The prognosis for the future is explosive. Politicians and city-builders who aspire to leadership in the new market-led global economy ignore major problems of poverty and racism. Hard-pressed city managers chase hi-tech, capital-intensive projects, but fail to introduce long-term renewal programmes. A recent tour of European cities reveals a similar pattern of defining immigrants and ethnic minorities as "problem people" and applying makeshift poultices to serious urban deficiencies.
Clearly, major policy issues of social inclusion and integration have to be addressed if black people, the progeny of workers who helped build post-war urban economies, are not to become a stigmatised, devalued throw- away underclass. There must be improvement of disadvantaged districts with high concentrations of people from racial and ethnic minorities. And this must mean increased support for community and black enterprise, as well as the dismantling of racially discriminatory restrictions to city-wide job markets, education and housing.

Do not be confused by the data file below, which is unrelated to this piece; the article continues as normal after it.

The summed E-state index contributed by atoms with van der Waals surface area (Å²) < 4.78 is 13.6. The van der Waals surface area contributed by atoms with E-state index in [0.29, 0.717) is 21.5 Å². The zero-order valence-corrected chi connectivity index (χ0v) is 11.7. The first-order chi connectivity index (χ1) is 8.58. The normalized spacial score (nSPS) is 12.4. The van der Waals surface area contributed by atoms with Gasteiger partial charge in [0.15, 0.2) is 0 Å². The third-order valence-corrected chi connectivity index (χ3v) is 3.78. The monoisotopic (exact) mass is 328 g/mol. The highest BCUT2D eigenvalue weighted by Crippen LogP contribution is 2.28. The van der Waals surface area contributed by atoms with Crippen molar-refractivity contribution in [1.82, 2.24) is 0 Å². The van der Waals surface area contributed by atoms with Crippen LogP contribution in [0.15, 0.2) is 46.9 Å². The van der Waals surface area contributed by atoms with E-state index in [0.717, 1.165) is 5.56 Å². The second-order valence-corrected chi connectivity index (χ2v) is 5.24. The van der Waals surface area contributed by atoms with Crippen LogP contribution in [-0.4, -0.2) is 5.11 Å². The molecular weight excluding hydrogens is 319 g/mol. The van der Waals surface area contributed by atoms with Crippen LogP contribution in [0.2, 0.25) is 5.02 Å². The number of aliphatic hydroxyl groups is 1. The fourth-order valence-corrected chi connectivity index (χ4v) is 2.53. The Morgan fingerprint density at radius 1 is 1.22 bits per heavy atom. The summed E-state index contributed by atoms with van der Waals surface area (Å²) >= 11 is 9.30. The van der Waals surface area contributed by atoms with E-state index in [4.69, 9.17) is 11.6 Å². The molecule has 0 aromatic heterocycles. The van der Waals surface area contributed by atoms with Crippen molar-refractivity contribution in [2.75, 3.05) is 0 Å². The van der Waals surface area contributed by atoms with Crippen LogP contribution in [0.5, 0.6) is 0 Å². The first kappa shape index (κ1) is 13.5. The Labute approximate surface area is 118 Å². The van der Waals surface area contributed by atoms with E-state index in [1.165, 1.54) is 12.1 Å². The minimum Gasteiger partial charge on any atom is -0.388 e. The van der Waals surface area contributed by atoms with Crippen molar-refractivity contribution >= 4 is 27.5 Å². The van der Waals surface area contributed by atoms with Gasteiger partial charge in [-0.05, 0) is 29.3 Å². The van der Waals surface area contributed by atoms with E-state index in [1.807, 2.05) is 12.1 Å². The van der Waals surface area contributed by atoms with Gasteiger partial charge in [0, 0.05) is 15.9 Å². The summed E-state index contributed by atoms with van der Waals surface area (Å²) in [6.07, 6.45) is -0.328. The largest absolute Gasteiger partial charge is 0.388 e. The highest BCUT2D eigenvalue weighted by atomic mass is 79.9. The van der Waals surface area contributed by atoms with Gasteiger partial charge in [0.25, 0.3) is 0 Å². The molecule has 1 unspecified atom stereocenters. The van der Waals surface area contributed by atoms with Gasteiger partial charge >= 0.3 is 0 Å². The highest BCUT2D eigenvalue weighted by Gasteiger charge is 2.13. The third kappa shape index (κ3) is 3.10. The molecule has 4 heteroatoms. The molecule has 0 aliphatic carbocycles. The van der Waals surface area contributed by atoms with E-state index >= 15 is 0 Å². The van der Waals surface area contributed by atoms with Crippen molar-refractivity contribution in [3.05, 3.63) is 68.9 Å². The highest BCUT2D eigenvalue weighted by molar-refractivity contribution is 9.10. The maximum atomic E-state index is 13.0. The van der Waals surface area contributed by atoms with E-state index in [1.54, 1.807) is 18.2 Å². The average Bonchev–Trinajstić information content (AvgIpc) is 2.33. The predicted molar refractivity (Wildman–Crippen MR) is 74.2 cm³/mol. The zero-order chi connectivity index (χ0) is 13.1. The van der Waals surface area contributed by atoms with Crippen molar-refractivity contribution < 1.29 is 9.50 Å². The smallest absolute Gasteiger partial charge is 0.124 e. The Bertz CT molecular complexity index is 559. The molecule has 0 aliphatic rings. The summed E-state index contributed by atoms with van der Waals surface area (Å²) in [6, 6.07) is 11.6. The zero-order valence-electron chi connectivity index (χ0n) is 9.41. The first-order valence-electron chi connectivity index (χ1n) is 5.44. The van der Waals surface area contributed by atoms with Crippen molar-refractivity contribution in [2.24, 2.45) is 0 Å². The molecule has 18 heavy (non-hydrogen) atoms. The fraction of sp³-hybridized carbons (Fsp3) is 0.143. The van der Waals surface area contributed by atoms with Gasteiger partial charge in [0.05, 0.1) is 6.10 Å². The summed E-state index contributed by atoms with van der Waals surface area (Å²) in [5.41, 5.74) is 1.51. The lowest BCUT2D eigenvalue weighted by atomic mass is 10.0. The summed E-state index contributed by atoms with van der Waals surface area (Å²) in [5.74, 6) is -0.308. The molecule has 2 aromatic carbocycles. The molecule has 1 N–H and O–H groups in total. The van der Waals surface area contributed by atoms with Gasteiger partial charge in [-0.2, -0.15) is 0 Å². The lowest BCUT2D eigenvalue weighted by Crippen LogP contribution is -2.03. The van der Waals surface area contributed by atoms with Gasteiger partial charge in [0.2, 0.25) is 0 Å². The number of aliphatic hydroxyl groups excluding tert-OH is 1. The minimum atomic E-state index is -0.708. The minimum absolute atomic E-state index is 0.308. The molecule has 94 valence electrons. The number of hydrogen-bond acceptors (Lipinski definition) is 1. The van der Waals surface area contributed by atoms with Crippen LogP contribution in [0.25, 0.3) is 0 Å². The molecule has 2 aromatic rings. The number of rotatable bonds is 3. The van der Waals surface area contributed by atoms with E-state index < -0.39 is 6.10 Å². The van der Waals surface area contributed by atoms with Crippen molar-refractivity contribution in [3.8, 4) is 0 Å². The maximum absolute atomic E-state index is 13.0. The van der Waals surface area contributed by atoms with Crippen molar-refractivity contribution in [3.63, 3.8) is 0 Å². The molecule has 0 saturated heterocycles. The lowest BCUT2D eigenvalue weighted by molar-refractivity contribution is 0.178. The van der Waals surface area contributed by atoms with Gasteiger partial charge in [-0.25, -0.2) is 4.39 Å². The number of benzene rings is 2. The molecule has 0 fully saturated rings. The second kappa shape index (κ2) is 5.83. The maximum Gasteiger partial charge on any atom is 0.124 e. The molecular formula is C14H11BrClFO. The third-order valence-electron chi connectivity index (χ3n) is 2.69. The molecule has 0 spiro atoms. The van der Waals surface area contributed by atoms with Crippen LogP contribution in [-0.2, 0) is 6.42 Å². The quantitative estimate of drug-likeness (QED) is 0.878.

Socially sensitive, community-led research is also needed, rather than mass-produced official statistics interpreted by discredited notions of "Jewish futures" for Indians and "Irish futures" for Afro-Caribbeans, as mentioned in your article.
Above all, new directions in urban policy are necessary to achieve a clearer picture of the black community, not as impotent spectators of inexorable forces, but as key actors in postmodern cities who are able to participate in and influence the future.
Dr THOMAS L BLAIR
Urban Development Consultant